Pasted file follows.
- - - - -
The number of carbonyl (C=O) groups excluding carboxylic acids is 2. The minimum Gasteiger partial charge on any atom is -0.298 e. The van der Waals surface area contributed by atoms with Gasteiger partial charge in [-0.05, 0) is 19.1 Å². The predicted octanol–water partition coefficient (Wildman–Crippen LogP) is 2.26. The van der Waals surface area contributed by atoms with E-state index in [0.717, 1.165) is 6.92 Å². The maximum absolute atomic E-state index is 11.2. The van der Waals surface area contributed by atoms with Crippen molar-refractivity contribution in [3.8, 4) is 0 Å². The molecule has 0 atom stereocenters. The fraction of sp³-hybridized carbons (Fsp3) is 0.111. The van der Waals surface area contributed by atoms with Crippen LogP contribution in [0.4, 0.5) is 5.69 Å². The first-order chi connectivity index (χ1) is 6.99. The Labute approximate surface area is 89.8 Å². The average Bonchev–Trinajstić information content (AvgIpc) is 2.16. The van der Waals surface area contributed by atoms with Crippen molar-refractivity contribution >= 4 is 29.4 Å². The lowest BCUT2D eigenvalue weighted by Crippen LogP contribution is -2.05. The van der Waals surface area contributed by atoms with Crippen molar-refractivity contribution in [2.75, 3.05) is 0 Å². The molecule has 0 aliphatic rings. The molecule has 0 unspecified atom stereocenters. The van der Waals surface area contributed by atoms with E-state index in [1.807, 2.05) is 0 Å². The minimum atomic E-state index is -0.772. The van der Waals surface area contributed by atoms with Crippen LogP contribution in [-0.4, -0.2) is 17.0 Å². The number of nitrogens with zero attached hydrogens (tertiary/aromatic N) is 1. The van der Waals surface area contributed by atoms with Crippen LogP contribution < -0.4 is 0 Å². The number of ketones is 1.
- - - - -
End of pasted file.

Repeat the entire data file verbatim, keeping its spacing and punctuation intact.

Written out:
The number of carbonyl (C=O) groups excluding carboxylic acids is 2. The minimum Gasteiger partial charge on any atom is -0.298 e. The van der Waals surface area contributed by atoms with Gasteiger partial charge in [-0.05, 0) is 19.1 Å². The predicted octanol–water partition coefficient (Wildman–Crippen LogP) is 2.26. The van der Waals surface area contributed by atoms with E-state index in [0.717, 1.165) is 6.92 Å². The maximum absolute atomic E-state index is 11.2. The van der Waals surface area contributed by atoms with Crippen molar-refractivity contribution in [3.8, 4) is 0 Å². The molecule has 0 atom stereocenters. The fraction of sp³-hybridized carbons (Fsp3) is 0.111. The van der Waals surface area contributed by atoms with Crippen LogP contribution in [0.4, 0.5) is 5.69 Å². The first-order chi connectivity index (χ1) is 6.99. The Labute approximate surface area is 89.8 Å². The average Bonchev–Trinajstić information content (AvgIpc) is 2.16. The van der Waals surface area contributed by atoms with Crippen molar-refractivity contribution >= 4 is 29.4 Å². The lowest BCUT2D eigenvalue weighted by Crippen LogP contribution is -2.05. The van der Waals surface area contributed by atoms with Crippen molar-refractivity contribution in [2.75, 3.05) is 0 Å². The molecule has 0 aliphatic rings. The molecule has 0 unspecified atom stereocenters. The van der Waals surface area contributed by atoms with E-state index in [1.807, 2.05) is 0 Å². The minimum atomic E-state index is -0.772. The van der Waals surface area contributed by atoms with Crippen LogP contribution in [-0.4, -0.2) is 17.0 Å². The number of nitrogens with zero attached hydrogens (tertiary/aromatic N) is 1. The van der Waals surface area contributed by atoms with Crippen LogP contribution < -0.4 is 0 Å². The number of ketones is 1.